Jay Jaffe writes "Prospectus Hit List" and "Prospectus Hit and Run" for Baseball Prospectus.
Jay Jaffe: Hello everybody, and welcome to today's chat. Apologies for the minor technical difficulties thus far; we're hoping things flow smoothly from here so we can talk some baseball.
Brian H (Toledo): I notice you've written a couple of the Team Health Reports. Is this becoming part of your regular beat? (I'm a big fan of all your columns, so the more you do the better.)
Jay Jaffe: Hi Brian, thanks for the kind words. If you're in Toledo I hope you're catching my radio spots every Wednesday afternoon on WLQR with Norm Wamer and Matt Melzak. 3:10 Central.
I've picked up a couple of the THRs because Will can't do those specific teams due to his consulting interests. They're fun to do, and as somebody who has a biology background and was a pre-med back in the day, it's nice to call on a bit of that area of knowledge.
Peter (Staten Island): Can you address the Dodgers situation? Re-signing Nomar? Bringing in Andruw Jones to push Kemp even farther down the depth chart? Where does Delwyn Young play (if in the majors)? How about Hu? It seems like they have a MLB-ready prospect pushing up at every position.
Jay Jaffe: Hey Pete!
You're right in that the Dodger system is loaded. GM Ned Colletti seems to have a knack for finding a veteran stiff to throw in the way of every near-ready prospect.
That said, the Dodgers didn't hesitate to push Nomar off 1B when James Loney got hot for them last year, and it's clear they now think of Kemp as a RF rather than a CF. It's Andre Ethier who's likely feeling the biggest pinch in the outfield right now.
As for Delwyn Young, that's a good question. He was moved off 2B because he wasn't considered an adequate defender (-14 FRAA at Double-A in 2005), and while he may help there in a pinch, long term he's going to need an outfield spot. I don't think that will happen for him in LA barring a slew of injuries; the best he can hope for is that as a switch-hitter he becomes a staple of the team's bench.
Stars0ftheL1d (east flatbush, bkyln): can i have a ride to the signing tonight? i know you're on my side of the river. help a fellow brooklynite out.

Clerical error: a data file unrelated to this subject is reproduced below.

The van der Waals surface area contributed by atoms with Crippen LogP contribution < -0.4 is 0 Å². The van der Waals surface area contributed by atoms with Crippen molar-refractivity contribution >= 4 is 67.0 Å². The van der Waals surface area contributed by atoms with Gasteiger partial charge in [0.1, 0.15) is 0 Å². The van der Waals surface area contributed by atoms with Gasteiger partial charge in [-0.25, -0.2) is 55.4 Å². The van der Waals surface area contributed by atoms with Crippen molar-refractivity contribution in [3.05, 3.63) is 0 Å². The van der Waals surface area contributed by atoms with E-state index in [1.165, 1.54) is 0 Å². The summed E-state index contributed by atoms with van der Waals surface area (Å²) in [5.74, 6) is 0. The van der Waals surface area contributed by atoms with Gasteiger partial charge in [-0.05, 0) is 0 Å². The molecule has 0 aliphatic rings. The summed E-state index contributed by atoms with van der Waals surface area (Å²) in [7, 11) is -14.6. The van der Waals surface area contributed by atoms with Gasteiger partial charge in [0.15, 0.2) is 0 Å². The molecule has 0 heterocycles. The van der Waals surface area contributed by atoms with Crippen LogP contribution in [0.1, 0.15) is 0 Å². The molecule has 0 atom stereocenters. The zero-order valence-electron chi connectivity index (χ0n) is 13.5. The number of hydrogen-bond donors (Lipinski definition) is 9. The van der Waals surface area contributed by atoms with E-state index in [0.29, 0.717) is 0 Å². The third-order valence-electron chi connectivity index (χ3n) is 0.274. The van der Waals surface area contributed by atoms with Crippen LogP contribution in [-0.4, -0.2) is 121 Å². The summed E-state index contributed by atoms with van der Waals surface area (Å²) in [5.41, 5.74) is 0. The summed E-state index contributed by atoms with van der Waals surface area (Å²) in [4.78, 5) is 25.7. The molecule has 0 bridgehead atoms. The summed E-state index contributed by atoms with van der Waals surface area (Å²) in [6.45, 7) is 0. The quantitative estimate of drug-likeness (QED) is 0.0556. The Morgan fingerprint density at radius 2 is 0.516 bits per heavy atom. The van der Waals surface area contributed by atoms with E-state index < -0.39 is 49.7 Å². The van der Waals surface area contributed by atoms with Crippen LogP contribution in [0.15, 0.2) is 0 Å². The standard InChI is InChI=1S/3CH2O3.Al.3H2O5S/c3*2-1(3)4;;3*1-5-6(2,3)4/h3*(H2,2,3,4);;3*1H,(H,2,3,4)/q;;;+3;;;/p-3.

Jay Jaffe: I'm not far from Flatbush myself. Alas, like many a New Yorker, I don't have a car - I actually moved here after mine had been stolen twice and broken into once. So I take the subway. Can't beat the Q train getting from Dekalb Avenue to Union Square in two stops.
For any of you other NYers here, I'll be at the Barnes and Noble on 18th St. and 5th Avenue with my BP colleagues from 6 PM on. Hope you can make it!
Dusty (Not Chicago!!!): With Miguel Tejada's decline the last year or so, is it safe to say now that while he's had a really good career, he won't be a HOFer? Starting with the Larkin era , who of the recent and present shortstops do you now think makes the HOF?
Jay Jaffe: Right now I'd say Tejada's biggest problem isn't the decline of his skills but his presence in the Mitchell Report and his possible role in the Rafael Palmeiro situation, including the subsequent perjury investigation. Until we see the BBWAA voters give even one steroid-connected player a pass, all bets are off for the lot of 'em.
As for recent and present shortstops who are Hallworthy, the line starts with Alan Trammell. I don't have my JAWS spreadsheet open (I'm working the laptop for the moment to surmount my tech difficulties) but I do believe Larkin has a decent case. More recently, A-Rod is an obvious choice, as is Derek Jeter. Beyond that, and then Tejada, I think there's a pretty big gap until you get to the younger playes like Reyes and Rollins who are only starting to assemble their credentials.